Thursday, October 29, 2015

Fear and Clothing: Required Reading

A few weeks ago, I happened across a review in the Globe and Mail of Cintra Wilson's new book, Fear and Clothing: Unbuckling American Style. Intrigued sufficiently to place an order with Amazon, I waited and waited for this book to come through the door. It was worth the wait. This is the most insightful exploration of why we wear what we wear that I've come across. Also the most hilarious. The story about the return of Uncle Rick's swagger via cowboy hat is laugh-out-loud funny. As a hat person I "get it" when she writes that the "right hat can be serious voodoo when the cosmos demonstrates it is yours-- your head and the hat seem to instantly embrace, and beneath this union you may find yourself instantly transformed". 

The breadth of the author's exploration is breathtaking, as she travels across and around the States, from the Bible Belt (Alabama) to the Gun Belt (Kansas) to the Macrame Belt (San Francisco) to the Beltway (Wash, DC). She takes us from her teenage friend, Mitzy, dressed all in black with veil (a look the author's mother described as "Satan's Beekeeper"), through her punk days, her time in rehab, and her career as a fashion writer for the NY Times. 
But seriously, Ms. Wilson makes the important distinction between Fashion and Style, the former being for robots ("fantasies for people who have forgotten how to have any of their own"), and the latter being "magic, connective, and humanizing". She states toward the end of her book,

Finding your style is like finding God--it's utterly personal. You find your truths wherever they find you, and you recognize them because they irresistibly resonate with you.

On the last page, she writes,

Let fashion be a means of expanding your ability to recognize the profligate and promiscuous nature of beauty. Beauty, like nature, does not discriminate. Everyone gets to have it, every day.

Really, this is what this gem of a book is all about. I'm not sure about other knitters out there, but it's a big part of why I knit, and why I like to design what I knit. Cintra Wilson makes this most important point of all: is too short to wear disguises that hide you from the world, because these choices can end up hiding you from yourself...your true beauty is found by boldly striding down the most daringly personal catwalk that you allow yourself to explore.

Thanks for this reminder, Cintra. Now I'm fired up to do just that!

Tuesday, October 27, 2015

A Compendium of Spinning Posts and Other Random Spinning Links

I guess I can no longer call myself a spinning newbie, although whenever I run into truly experienced and capable spinners I feel like a clumsy beginner. Over the last three years or so, I've blogged now and then about what I've learned, and it's time to compile those posts into a list with links. Although I own a wheel, the posts below mostly relate to spindle spinning.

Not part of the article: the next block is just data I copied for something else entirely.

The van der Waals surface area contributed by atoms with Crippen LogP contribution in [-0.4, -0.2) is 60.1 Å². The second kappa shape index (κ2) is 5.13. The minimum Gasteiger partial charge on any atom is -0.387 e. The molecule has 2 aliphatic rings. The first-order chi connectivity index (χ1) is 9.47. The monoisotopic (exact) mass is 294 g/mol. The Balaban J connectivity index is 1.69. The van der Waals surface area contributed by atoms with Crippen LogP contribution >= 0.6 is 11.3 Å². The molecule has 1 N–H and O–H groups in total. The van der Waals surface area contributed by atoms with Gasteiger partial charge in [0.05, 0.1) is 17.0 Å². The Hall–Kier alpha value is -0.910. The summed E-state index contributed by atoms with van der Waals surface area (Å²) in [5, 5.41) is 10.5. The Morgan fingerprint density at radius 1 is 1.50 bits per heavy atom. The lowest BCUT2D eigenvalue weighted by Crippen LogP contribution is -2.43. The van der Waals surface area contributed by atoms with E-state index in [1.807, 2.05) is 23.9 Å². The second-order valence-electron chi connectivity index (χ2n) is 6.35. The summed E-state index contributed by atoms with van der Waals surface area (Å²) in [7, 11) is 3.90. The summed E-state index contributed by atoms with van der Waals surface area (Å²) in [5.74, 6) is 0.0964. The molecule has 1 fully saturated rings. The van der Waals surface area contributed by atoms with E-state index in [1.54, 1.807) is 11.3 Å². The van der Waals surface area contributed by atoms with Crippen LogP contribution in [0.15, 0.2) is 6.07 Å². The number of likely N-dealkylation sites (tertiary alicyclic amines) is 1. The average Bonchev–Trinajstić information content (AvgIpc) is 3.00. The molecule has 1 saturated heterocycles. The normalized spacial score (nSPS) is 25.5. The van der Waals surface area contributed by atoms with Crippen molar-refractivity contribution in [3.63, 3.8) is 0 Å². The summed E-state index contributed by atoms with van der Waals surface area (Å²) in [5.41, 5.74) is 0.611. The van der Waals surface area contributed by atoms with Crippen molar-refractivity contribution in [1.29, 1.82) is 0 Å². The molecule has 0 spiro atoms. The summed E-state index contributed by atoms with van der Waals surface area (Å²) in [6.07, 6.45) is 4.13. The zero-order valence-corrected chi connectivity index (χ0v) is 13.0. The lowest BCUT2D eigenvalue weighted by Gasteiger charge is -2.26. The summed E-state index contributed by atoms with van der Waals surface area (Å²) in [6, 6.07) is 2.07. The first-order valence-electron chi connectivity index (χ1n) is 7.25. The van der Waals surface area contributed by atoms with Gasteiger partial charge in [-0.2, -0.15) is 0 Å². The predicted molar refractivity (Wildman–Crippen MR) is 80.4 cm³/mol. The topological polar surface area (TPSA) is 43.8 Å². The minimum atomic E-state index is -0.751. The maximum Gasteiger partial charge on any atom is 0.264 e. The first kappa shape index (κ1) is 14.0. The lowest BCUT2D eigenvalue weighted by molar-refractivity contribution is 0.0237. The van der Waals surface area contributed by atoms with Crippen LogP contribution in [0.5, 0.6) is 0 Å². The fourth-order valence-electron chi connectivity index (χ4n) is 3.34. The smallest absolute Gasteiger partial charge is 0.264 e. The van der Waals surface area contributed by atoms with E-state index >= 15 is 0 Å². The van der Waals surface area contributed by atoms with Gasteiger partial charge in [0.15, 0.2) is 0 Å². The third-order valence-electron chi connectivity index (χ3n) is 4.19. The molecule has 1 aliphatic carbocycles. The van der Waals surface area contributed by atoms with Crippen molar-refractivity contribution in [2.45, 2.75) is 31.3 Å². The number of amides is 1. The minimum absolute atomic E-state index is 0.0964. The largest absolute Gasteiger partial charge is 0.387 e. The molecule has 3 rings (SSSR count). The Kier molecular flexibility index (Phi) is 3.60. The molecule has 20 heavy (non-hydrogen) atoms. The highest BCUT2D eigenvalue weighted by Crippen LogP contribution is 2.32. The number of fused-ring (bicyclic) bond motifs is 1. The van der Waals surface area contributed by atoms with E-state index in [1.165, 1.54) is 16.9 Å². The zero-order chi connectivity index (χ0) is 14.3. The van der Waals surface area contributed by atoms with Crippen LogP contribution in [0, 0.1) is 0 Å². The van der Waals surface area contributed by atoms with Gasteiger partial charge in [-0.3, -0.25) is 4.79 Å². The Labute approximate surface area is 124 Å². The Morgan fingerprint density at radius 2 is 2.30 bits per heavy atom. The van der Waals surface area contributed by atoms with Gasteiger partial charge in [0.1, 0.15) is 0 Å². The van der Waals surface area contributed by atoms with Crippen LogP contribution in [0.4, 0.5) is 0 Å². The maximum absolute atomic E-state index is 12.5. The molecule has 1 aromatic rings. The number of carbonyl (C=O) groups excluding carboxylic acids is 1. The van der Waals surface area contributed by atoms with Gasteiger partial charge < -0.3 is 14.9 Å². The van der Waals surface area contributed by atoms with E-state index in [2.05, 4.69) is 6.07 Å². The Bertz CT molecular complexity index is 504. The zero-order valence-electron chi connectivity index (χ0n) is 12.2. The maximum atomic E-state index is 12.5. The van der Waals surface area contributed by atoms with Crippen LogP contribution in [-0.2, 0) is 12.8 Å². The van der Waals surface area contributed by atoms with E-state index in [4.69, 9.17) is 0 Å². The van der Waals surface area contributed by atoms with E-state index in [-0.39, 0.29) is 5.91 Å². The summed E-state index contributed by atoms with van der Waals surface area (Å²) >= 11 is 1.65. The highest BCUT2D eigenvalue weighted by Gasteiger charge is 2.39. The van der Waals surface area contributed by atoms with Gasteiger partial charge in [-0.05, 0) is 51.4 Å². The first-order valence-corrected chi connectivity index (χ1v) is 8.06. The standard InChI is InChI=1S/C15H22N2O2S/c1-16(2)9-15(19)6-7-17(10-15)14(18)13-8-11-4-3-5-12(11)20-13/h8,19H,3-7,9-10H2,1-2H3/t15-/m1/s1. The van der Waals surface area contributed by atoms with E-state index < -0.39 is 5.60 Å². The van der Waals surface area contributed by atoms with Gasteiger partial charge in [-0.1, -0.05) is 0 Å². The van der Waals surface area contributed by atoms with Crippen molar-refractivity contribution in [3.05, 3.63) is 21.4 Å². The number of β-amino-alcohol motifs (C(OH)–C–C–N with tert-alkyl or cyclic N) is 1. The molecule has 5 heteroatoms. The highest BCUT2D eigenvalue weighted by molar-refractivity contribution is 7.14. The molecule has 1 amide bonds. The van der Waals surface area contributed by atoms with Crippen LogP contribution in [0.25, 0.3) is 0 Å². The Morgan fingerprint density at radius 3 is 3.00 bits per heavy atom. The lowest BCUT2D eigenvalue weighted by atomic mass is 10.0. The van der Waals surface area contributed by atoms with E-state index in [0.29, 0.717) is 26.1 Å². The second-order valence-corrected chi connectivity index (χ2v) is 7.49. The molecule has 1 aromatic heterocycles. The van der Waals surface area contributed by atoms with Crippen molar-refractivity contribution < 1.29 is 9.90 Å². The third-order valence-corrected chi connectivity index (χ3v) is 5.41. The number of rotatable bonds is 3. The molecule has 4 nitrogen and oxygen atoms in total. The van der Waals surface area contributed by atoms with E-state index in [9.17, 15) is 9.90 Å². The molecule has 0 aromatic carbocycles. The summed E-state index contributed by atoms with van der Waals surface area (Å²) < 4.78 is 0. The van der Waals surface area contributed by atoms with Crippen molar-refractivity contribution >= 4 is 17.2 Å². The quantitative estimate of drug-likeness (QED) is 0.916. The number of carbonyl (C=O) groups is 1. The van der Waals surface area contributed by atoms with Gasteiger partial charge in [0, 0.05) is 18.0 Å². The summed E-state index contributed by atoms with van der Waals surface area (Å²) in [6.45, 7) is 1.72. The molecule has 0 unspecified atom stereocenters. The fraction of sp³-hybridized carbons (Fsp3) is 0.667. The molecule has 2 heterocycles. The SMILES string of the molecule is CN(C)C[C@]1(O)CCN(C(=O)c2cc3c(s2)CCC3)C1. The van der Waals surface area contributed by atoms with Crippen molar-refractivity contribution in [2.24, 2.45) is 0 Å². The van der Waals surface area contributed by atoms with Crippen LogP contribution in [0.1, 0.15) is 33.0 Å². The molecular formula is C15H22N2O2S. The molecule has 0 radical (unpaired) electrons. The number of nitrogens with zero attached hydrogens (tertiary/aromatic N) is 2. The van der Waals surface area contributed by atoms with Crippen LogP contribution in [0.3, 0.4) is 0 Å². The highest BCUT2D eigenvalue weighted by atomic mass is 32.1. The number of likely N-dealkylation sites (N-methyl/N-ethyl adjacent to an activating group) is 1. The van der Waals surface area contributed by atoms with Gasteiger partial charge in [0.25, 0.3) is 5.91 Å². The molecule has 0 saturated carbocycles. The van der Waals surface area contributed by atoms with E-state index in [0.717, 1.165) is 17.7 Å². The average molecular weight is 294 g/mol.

Chez Lizzie posts
1. Spinning hand-dyed roving off the fold:
2. Yarn management during plying:
3. Plying on a spindle from a centre-pull ball:
4. Making your own spindle:
5. Skeining and washing plyed yarn:

Favourite spinning books and videos
1. Respect the Spindle, by Abby Franquemont. Note that there is an accompanying DVD. This is the most authoritative source of spindling information, and Abby's calm, almost mesmerizing voice will convince you that you can do this!
2. Abby's Youtube channel.
3. The Practical Spinner's Guide: Wool, by Kate Larson. A recent publication, but I like it a lot.

So, what am I spinning today? This.

It's the Riverside Studio BFL I started on last week. My new hand-made spindle is so inexpensive, that instead of winding my singles off onto a toilet paper tube bobbin, I've made a second spindle and I'm simply working the second half of my roving onto it. Then I'll use my shoebox kate to hold both spindles while I wind a double-stranded centre-pull ball using my Royal brand ball winder. Finally, it'll be on to the fun of plying. For some reason, I'm not in a knitting mood just now. Is it the glorious weather?

I don't know. All I can do is go with my current obsession. Environment Canada has issued a "Special Weather Statement" for tomorrow as the remnants of Hurricane Patricia move northeast, so perhaps my fibre obsession will flip back to knitting with the weather.
P.S. A lot of you write to me on Ravelry with blog comments, saying that you're having difficulty commenting on the blog. I've changed the settings to make it easier (I hope). Let me know if there's improvement.

Friday, October 23, 2015

Peak Colour, and a Better Spindle

It's the week of maximum fall colour in our slice of North America.

When the weather is sunny, there's a sense of serenity about this time of year. The sun is at an angle that brings more light into the house than in summer, and there are few insects out and about to annoy. The softly muted reds and greens at the front of the house are almost painfully lovely. They'll be gone in a matter of days when the nighttime frosts strike. Nature is holding its breath.
I'm celebrating all this excess of beauty with a new spindle creation. Kingston has a brand new Lee Valley store. If you've never been in one of these, you're missing out on some serious design excellence. As soon as I realized it was open, I ventured in to see if I could find some spindle-making odds and ends.